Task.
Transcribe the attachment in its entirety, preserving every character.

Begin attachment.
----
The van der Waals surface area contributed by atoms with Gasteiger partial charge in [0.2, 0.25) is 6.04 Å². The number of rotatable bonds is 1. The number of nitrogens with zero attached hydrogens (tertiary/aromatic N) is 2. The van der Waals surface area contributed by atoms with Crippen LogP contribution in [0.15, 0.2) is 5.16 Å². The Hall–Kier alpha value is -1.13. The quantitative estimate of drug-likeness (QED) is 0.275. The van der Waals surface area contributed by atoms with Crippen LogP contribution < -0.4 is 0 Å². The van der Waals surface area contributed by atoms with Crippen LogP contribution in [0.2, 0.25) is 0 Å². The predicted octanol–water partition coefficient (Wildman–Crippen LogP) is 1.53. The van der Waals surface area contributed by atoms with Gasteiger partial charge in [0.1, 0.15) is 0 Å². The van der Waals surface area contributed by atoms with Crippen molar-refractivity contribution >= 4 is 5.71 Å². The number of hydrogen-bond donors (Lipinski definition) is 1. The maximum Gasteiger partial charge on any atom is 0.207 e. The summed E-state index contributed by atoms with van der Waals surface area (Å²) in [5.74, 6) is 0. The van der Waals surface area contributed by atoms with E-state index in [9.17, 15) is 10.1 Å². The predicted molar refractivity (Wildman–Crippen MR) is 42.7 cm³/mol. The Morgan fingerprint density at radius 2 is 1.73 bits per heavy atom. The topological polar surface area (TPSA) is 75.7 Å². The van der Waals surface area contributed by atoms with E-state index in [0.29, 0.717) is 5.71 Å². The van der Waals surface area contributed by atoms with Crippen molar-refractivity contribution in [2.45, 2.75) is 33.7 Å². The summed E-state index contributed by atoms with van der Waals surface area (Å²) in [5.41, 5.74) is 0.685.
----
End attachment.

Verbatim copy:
The van der Waals surface area contributed by atoms with Gasteiger partial charge in [0.2, 0.25) is 6.04 Å². The number of rotatable bonds is 1. The number of nitrogens with zero attached hydrogens (tertiary/aromatic N) is 2. The van der Waals surface area contributed by atoms with Crippen LogP contribution in [0.15, 0.2) is 5.16 Å². The Hall–Kier alpha value is -1.13. The quantitative estimate of drug-likeness (QED) is 0.275. The van der Waals surface area contributed by atoms with Crippen LogP contribution < -0.4 is 0 Å². The van der Waals surface area contributed by atoms with Crippen LogP contribution in [0.2, 0.25) is 0 Å². The predicted octanol–water partition coefficient (Wildman–Crippen LogP) is 1.53. The van der Waals surface area contributed by atoms with Gasteiger partial charge in [0.1, 0.15) is 0 Å². The van der Waals surface area contributed by atoms with Crippen molar-refractivity contribution >= 4 is 5.71 Å². The number of hydrogen-bond donors (Lipinski definition) is 1. The maximum Gasteiger partial charge on any atom is 0.207 e. The summed E-state index contributed by atoms with van der Waals surface area (Å²) in [5.74, 6) is 0. The van der Waals surface area contributed by atoms with E-state index in [9.17, 15) is 10.1 Å². The predicted molar refractivity (Wildman–Crippen MR) is 42.7 cm³/mol. The Morgan fingerprint density at radius 2 is 1.73 bits per heavy atom. The topological polar surface area (TPSA) is 75.7 Å². The van der Waals surface area contributed by atoms with E-state index in [0.29, 0.717) is 5.71 Å². The van der Waals surface area contributed by atoms with Crippen molar-refractivity contribution in [2.45, 2.75) is 33.7 Å². The summed E-state index contributed by atoms with van der Waals surface area (Å²) in [5.41, 5.74) is 0.685.